Me, I did it the old fashioned way, drawing everything out on graph paper (see the image at the top of the page!). It might be low tech, but there’s nothing easier than physically moving a piece of paper when you’re laying out where bits and pieces are going to go.

I should note that if you’re building a new home yourself, investigate the option of getting it pre-wired; It’s the type of thing that your local Geek Squad can help with. A pre-wire is where you run wiring before drywall or flooring are finished, letting you tuck the wires away safely either on their own or in conduit. It’s a job for professionals (or the really super-eager) so again, go call the Geek Squadders to help you out.

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2. Think about logical upgrades

Moving is a great time to really do some basic upgrades because you are having to setup your whole system so why not take advantage of that opportunity? If you’ve had 5.1 in the past, think about adding some extra speakers for 7.1. If you’ve got space, look at upgrading your front speakers with upwards reflecting Atmos® channels and get a new receiver to match. The wonderful thing about moving is that you get to start from scratch.

3. Setup a Clean System

Presuming you took my advice and marked all your cables and took photos, start piecing your system back together. Because you have everything marked it should be a lot easier.  I like to start with the receiver and the TV because those two components are the heart of the system and everything feeds into them.

Cable Passthrough.jpg

It is likely that your system evolved at your old place so cables may have been added over time in a piecemeal fashion. This is a great opportunity to start in your new place with cable control and a lot less clutter. Cable ties are a great way to keep your cables bound tightly together, removing the rats nest effect that can develop behind your TV. Think about picking up some small hooks from a hardware store, drill then into the wall, and loop your cable bundle around them to keep them out of the way. Another great solution is using a pair of cable pass through wall plates and hide all your cables behind the wall. It is simple to do, especially when doing a new setup.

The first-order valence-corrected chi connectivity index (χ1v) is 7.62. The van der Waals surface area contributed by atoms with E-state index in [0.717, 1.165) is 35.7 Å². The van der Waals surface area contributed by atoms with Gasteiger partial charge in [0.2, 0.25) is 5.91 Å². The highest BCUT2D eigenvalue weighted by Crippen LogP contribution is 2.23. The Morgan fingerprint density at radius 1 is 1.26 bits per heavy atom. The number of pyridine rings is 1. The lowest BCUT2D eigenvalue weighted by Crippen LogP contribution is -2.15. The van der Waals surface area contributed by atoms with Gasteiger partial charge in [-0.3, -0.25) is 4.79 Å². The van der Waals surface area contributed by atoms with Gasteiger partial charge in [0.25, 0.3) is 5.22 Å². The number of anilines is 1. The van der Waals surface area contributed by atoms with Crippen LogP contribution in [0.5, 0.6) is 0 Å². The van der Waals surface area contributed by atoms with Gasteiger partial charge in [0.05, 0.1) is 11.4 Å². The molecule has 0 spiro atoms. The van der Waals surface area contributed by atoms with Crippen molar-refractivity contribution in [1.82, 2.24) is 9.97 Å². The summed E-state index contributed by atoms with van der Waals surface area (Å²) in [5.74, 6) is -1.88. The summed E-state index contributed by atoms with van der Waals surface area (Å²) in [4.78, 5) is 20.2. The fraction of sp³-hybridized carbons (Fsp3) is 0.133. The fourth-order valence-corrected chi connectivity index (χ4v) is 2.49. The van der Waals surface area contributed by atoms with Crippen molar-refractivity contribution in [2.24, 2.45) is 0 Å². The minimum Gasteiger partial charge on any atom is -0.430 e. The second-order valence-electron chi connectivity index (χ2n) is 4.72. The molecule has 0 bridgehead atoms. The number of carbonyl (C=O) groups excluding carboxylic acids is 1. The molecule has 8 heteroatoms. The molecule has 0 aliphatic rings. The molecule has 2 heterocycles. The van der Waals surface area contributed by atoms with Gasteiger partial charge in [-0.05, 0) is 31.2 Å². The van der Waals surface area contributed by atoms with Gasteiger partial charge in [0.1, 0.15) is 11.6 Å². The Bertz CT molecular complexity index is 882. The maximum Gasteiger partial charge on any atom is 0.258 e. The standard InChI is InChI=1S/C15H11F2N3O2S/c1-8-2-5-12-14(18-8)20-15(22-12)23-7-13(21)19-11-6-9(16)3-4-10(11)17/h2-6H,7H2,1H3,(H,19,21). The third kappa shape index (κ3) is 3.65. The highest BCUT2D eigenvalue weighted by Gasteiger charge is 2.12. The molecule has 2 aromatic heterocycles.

4. Mount the TV

I realize it is not always possible but if you can mount the TV. Not only is it a safety factor (see this post on why), but mounting that TV will look better, is more secure, will less likely get damaged, and leaves more space for other things in the room! There are some great mounting options from flat mounts to articulating ones so you are sure to get one that will suit your room.

Safeguard Your Tech:

Tips for safely moving your gadgets

 

  1. Before you disconnect anything – label all of your cables and take an inventory of your devices.
  2. Moving an iMac or desktop computer? Now’s a great and possible critical moment to perform a data backup.
  3. Schedule your ISP and cable provider in advance of your move—you don’t want to be without Internet for long!
  4. Put accessories, batteries, brochures and remote controls into Ziplock bags and label them clearly.
  5. Wrap portable electronics, receivers, Blu-ray players, and smaller speakers in excess blankets and pillowcases and transport in plastic tote bins. These totes will protect the units from unexpected impacts or drops and from moisture.
  6. Transport televisions upright and wrap with bubble wrap and spare blankets whenever possible to protect from impact. Never lay down a television during a move.
  7. Small appliances often feature glass, food trays, loose blades and additional components. Wrap the units in new paper and stuff the insides with the same so that parts don’t shift in transit. Wash thoroughly once settled.
  8. If you’re moving a printer (Laser or Inkjet), be sure to remove the toner and any ink cartridges and carry them separately especially in hot weather. For other types of printers, the printer head should be secured to prevent it from being damaged.
  9. When unpacking and setting up your TV in your new space, take note of the natural light in the room as this may affect your viewing experience. You may want to consider TV calibration or a wall mount depending on the layout of the room.
  10. To protect against potential temptation of theft during your move, come up with unique names for labeling the boxes that you can reference later, instead of simply labeling the box “Computer” or “Stereo Equipment”

Bonus Tip: When is doubt, call the Geek Squad to help set up all of your electronics in your new home!

Moving doesn’t have to be a scary thing, and it can actually be a great way to make your electronics more organized than ever. Give the above tips a shot and let me know how your move turns out in the comments below.

See more great moving day tips in this blog series